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How industries shifted to captive power generation

By Sanjay Vijayakumar

With the recent power cuts due to coal shortage making the headlines, the spotlight has turned to how some industries in Tamil Nadu has established captive power plants over the years to meet their requirements.

For instance, Ramco Cements uses a combination of thermal, wind and other sources across its plants for captive power generation, which helps it meet 100% of its power requirement. Its captive mix includes 170 MW of thermal power, 25 MW of waste heat recovery system and 170 MW of wind energy. It also has a diesel generator capable of producing 70 MW-80 MW in backup power.

A.V. Dharmakrishnan, CEO, Ramco Cements, says the company is not affected by coal shortage and has a sufficient stock. But higher coal prices have pushed up the cost of captive power generation.

“Industries are trying to source competitive cheaper power. That is the main reason for people going for other alternatives like captive power. Even the Electricity Act, 2003, envisaged this,” according to A.D. Thirumoorthy, Member, State-level Renewable Energy Committee.

To start with, mostly textile mills went for captive power. Saving on the inputs is the competitive edge in the sector. Besides cotton, the major inputs are power and labour. So, they are trying to save on both, he explains. Mr. Thirumoorthy says the textile mills invested a lot in wind energy; looking at the benefits, other industries like iron and steel went for captive generation.

Industry representatives say captive power generation enables them to meet 50%-100% of their power requirements. “Captive power generation has grown significantly over the last 25 years. Prior to that, most industries were using diesel generators. A lot of investments were made in wind energy, which was promoted through attractive tax policies by the Central government and specific policies by the State government,” says Illango, director, Tamil Nadu Electricity Consumers Association (TECA), a representative body of industrial electricity consumers in Tamil Nadu. Though incentives have been cut, industries still view wind and solar energy plants as viable options to meet their power needs, he adds.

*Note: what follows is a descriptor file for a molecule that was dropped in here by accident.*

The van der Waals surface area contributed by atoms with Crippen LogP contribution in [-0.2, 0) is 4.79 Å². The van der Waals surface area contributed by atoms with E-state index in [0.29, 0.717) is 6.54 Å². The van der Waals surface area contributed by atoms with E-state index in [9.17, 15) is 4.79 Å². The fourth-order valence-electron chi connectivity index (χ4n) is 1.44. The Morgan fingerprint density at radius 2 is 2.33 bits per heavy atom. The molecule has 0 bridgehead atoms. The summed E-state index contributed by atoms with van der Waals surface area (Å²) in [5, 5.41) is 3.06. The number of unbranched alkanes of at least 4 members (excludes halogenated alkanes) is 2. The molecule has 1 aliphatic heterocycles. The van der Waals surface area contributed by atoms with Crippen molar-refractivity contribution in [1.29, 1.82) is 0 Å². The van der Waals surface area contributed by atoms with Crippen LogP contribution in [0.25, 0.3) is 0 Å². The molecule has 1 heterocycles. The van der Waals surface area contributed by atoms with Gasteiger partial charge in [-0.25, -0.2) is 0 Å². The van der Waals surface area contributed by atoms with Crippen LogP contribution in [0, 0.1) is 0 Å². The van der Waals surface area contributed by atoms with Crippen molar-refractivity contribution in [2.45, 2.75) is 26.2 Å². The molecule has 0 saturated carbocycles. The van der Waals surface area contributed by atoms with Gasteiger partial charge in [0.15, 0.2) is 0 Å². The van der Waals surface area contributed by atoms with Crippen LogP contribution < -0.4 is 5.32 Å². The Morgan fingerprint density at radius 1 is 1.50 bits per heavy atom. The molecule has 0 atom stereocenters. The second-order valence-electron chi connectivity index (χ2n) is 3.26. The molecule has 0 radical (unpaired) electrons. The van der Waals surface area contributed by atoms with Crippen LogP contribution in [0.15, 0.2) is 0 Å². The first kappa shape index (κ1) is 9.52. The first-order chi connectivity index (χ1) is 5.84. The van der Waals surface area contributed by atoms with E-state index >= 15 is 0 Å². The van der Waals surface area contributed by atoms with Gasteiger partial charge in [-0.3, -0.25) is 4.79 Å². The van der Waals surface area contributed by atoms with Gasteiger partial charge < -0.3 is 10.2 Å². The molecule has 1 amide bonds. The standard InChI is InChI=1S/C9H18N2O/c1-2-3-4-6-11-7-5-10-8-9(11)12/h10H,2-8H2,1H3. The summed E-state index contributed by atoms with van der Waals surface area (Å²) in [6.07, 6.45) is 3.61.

K. Venkatachalam, chief adviser, Tamil Nadu Spinning Mills Association, says the textile industry went for wind energy for captive generation. But wind being seasonal, many players are considering the option of solar energy. Some of the big industries have earlier gone for coal power plants. However, high coal prices have forced them to keept their plants shut. They are tapping into the State grid, adding to the demand on Tangedco, he says.

Need for supportive policies

He calls for a supportive policy for renewable energy. “Of late, the Tamil Nadu Electricity Regulatory Commission is considering captive power generators as competitors to Tangedco. This has to change,” Mr. Venkatachalam argues.

Mr. Illango says one of the issues faced by the industry is the instructions to Tangedco to back down on generation of renewable energy. Most of the industry is planning to set up solar power plants for captive use, but the levy of 40% duty on the import of solar power equipment is acting as a dampener.

Mr. Thirumoorthy recalls that during the steep power cuts years ago, the State government promoted captive power generation and later discouraged it. There should be a permanent policy to enable industries to tap into the alternative sources of cheaper power and become globally competitive. In the coming years, he adds, the storage systems will become commercially viable and industries can use a mix of wind and solar energy to meet all their requirements.

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